Summit Middle School digitizes learning with iPad technology
In Ms. Marguerite Ritchey’s classroom at Frisco Elementary, photos of beavers building dams flashed across the small screen. Sixth-grade student Chloe Krasowski held an iPad in her hands, telling her small group of first-graders all about the animal’s habitat.
The Summit Middle School students traveled to the elementary school Thursday afternoon to present various animal projects using the iPads, technology the school has invested in for classroom use.
The middle school has five carts of iPads, some regular and some mini — enough for a classroom to check out. Teachers can sign up for a day, or just a class period with the tablets.
Bethann Huston, sixth-grade English language specialist at Summit Middle School, said the carts are all housed in different hallways, providing easy access for teachers. Even electives, such as Spanish and art, have a cart in their wing.
“We’re using this technology in all different ways, in all different content areas,” she said.
Huston originally thought of bringing the presentations to the elementary school last year, when her son was in first grade at Frisco.
For the initial animal projects, students did more traditional research in the library, Huston said, using books, encyclopedias and computer databases. Students then wrote a research essay and presented their findings to the class. It was all linked to the recent science curriculum about animals and ecosystems.
“We want to be interdisciplinary, build on concepts and expand their learning,” Huston said. “As much as we can really be moving in that direction, we want to expand learning in other content as well.”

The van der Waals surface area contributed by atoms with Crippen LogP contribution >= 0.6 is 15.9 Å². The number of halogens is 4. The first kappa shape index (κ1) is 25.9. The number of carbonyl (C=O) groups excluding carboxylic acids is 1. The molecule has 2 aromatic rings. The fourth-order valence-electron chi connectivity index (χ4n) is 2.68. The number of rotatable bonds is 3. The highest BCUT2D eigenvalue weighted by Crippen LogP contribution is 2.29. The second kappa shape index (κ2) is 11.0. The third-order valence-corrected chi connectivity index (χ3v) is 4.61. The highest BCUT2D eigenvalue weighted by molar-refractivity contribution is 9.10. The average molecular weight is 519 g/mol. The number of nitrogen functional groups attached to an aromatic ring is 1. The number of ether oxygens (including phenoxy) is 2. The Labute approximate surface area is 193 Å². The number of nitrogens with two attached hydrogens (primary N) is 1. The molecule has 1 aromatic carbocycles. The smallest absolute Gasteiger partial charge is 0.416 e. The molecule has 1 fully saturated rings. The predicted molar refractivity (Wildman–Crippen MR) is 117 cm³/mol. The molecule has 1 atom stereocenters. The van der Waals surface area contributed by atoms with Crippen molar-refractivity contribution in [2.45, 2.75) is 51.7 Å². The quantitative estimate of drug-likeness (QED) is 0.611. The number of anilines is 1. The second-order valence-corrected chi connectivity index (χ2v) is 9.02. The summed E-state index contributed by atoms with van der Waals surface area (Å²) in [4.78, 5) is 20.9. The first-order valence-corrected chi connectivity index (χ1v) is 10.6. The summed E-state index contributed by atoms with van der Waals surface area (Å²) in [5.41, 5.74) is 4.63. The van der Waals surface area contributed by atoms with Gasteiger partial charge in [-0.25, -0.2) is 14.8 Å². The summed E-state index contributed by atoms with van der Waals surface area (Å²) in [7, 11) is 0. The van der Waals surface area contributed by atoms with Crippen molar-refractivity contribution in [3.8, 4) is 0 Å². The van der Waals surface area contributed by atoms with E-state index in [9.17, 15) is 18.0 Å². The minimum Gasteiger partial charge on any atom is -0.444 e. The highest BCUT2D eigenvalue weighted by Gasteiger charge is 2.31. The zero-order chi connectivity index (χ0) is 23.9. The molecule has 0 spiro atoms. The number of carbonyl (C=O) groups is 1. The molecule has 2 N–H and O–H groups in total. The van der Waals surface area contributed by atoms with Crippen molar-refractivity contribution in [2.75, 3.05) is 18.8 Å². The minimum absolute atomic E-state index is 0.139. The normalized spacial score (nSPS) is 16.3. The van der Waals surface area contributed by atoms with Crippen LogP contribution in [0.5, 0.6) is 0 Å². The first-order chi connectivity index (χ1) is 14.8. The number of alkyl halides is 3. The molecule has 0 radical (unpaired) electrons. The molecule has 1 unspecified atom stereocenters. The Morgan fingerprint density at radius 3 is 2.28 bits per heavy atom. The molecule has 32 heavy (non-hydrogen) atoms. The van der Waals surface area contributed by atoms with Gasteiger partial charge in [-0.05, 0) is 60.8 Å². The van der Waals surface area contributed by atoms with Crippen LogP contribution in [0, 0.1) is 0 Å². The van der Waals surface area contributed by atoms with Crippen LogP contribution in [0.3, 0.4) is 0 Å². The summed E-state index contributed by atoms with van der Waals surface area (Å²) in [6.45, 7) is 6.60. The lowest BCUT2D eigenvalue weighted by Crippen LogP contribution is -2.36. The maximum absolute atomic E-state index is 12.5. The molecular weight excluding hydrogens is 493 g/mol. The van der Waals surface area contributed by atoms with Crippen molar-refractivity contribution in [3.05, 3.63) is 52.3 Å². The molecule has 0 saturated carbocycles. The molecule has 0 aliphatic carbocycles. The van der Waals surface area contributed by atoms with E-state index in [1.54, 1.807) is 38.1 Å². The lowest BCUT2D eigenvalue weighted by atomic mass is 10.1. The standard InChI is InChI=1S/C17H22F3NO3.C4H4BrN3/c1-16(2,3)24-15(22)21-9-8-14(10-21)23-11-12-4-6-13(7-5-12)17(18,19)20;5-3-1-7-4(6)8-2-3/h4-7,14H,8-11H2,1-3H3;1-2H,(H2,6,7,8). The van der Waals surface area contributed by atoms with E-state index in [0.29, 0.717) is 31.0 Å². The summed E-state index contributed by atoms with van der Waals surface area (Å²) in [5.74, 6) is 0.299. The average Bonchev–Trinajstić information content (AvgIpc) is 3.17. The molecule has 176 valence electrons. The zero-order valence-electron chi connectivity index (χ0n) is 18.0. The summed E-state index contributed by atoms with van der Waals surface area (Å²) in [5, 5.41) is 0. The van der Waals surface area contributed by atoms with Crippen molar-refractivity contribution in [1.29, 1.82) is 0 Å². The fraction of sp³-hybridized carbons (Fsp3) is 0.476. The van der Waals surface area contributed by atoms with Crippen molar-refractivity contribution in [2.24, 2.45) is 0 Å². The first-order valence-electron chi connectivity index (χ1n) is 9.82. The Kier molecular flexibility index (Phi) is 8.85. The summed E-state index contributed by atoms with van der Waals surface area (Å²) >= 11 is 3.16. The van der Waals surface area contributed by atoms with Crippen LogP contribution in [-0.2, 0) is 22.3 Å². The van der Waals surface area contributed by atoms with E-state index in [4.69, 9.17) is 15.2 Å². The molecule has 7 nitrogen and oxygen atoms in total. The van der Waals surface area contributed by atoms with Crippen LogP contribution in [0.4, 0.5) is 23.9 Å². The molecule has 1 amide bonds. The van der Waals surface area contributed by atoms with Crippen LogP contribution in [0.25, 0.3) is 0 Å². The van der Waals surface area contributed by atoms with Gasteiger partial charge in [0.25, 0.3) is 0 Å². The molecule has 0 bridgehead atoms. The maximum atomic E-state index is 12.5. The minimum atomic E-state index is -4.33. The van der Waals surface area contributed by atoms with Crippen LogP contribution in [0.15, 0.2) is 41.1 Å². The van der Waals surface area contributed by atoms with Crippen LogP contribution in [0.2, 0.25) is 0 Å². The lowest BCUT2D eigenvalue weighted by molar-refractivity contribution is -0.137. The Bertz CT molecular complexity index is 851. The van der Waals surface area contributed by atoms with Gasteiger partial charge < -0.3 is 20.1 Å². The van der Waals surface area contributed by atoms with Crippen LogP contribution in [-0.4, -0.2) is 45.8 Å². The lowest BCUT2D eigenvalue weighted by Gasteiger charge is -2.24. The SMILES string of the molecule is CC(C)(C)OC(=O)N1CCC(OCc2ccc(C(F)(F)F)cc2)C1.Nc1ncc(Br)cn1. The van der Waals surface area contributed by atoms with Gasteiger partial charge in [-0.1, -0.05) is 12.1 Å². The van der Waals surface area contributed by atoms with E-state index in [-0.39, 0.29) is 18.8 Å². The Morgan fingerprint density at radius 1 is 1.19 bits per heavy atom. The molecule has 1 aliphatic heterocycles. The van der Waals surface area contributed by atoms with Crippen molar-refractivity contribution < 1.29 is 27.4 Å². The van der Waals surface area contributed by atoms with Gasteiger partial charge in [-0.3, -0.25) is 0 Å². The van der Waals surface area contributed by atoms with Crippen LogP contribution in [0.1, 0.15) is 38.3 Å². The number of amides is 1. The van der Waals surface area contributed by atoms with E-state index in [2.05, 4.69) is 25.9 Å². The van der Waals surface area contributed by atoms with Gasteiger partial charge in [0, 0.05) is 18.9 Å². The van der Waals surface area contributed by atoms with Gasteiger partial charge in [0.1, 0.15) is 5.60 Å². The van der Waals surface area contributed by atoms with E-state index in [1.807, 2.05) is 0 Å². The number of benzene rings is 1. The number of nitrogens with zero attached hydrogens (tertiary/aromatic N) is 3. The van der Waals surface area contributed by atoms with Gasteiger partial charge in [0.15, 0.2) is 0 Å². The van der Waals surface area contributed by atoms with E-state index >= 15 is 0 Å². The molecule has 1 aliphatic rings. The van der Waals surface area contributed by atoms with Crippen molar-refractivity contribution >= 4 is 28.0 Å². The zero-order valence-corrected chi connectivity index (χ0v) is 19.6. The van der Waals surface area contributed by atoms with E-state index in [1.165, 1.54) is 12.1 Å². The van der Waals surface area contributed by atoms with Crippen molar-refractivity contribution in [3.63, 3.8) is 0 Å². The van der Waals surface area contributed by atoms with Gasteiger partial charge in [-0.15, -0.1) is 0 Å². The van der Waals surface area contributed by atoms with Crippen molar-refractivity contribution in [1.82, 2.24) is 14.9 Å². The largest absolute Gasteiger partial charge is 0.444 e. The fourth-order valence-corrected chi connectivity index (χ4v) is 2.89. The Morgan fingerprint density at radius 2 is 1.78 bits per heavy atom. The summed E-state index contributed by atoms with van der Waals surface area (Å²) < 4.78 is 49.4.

Students then selected an animal to research more in depth for the iPad slideshow presentations. The first-grade classrooms had just finished a unit about animals too, so the timing worked out well.
“It’s refreshing to see,” Ritchey said. “It’s very nice to have to reinforce some things we’ve already been learning about.”
The iPads can help with quick research projects in the classroom. Some teachers assign a quiz to check in on what the students are supposed to be learning, immediately getting feedback. Language learners use apps and programs, while math games help to brush up on skills.
While the tablets can help with organization in the classroom and other logistics, what the middle school is really striving for is to make the technology transformative to the way learning happens.
“The next level is to integrate technology,” Huston said. “It works on the standards of oral presentation and listening, presenting in classrooms with peers, but then to go outside and find an authentic audience.”
The school infrastructure needs a strong network, with good Internet speeds for multiple classrooms getting wired in. There is the cost of the iPads themselves, and any additional applications. However, there are some savings by using digital textbooks instead of more traditional ink and paper ones.
“People in the district have really embraced it,” Huston said. “It’s one small simple thing we’re doing.”
Sometimes it can be difficult for teachers to find the right resources to expand how they teach, simply because large tech companies such as Apple, Google and Adobe all make products that work in their own ecosystems and aren’t compatible. It’s also important to keep up with the current technology, Huston said.
“We are pursuing how we improve technology use and streamline it,” she said. “It’s not just how we make the most of what we have, but how we grow as we look ahead.”
All students sign an Acceptable Use Policy, and the middle school encourages students to always protect and respect themselves, others and intellectual property when using technology.
“Our school sort of has a niche focus on science, and there’s a strong emphasis on technology now, too,” Ritchey said. “It’s great to look forward into the future and show our students what they will be exposed to.”
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